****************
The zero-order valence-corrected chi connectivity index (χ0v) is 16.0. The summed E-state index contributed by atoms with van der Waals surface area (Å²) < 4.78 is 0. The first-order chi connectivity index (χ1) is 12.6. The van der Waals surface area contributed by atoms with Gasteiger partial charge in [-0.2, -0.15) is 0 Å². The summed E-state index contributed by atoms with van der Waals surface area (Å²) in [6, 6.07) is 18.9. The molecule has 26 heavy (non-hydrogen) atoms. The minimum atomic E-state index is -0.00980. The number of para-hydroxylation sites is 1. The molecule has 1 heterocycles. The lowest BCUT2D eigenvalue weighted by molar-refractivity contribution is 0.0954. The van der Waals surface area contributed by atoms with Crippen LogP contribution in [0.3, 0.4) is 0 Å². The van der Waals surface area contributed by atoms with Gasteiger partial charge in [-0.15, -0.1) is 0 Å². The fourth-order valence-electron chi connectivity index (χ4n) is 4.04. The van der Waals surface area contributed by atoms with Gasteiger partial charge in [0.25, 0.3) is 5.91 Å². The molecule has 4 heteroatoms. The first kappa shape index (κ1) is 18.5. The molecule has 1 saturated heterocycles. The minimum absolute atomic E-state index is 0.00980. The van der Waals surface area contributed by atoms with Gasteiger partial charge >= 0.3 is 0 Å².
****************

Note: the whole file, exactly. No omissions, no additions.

The zero-order valence-corrected chi connectivity index (χ0v) is 16.0. The summed E-state index contributed by atoms with van der Waals surface area (Å²) < 4.78 is 0. The first-order chi connectivity index (χ1) is 12.6. The van der Waals surface area contributed by atoms with Gasteiger partial charge in [-0.2, -0.15) is 0 Å². The summed E-state index contributed by atoms with van der Waals surface area (Å²) in [6, 6.07) is 18.9. The molecule has 26 heavy (non-hydrogen) atoms. The minimum atomic E-state index is -0.00980. The number of para-hydroxylation sites is 1. The molecule has 1 heterocycles. The lowest BCUT2D eigenvalue weighted by molar-refractivity contribution is 0.0954. The van der Waals surface area contributed by atoms with Crippen LogP contribution in [0.3, 0.4) is 0 Å². The van der Waals surface area contributed by atoms with Gasteiger partial charge in [-0.15, -0.1) is 0 Å². The fourth-order valence-electron chi connectivity index (χ4n) is 4.04. The van der Waals surface area contributed by atoms with Gasteiger partial charge in [0.25, 0.3) is 5.91 Å². The molecule has 4 heteroatoms. The first kappa shape index (κ1) is 18.5. The molecule has 1 saturated heterocycles. The minimum absolute atomic E-state index is 0.00980. The van der Waals surface area contributed by atoms with Gasteiger partial charge >= 0.3 is 0 Å².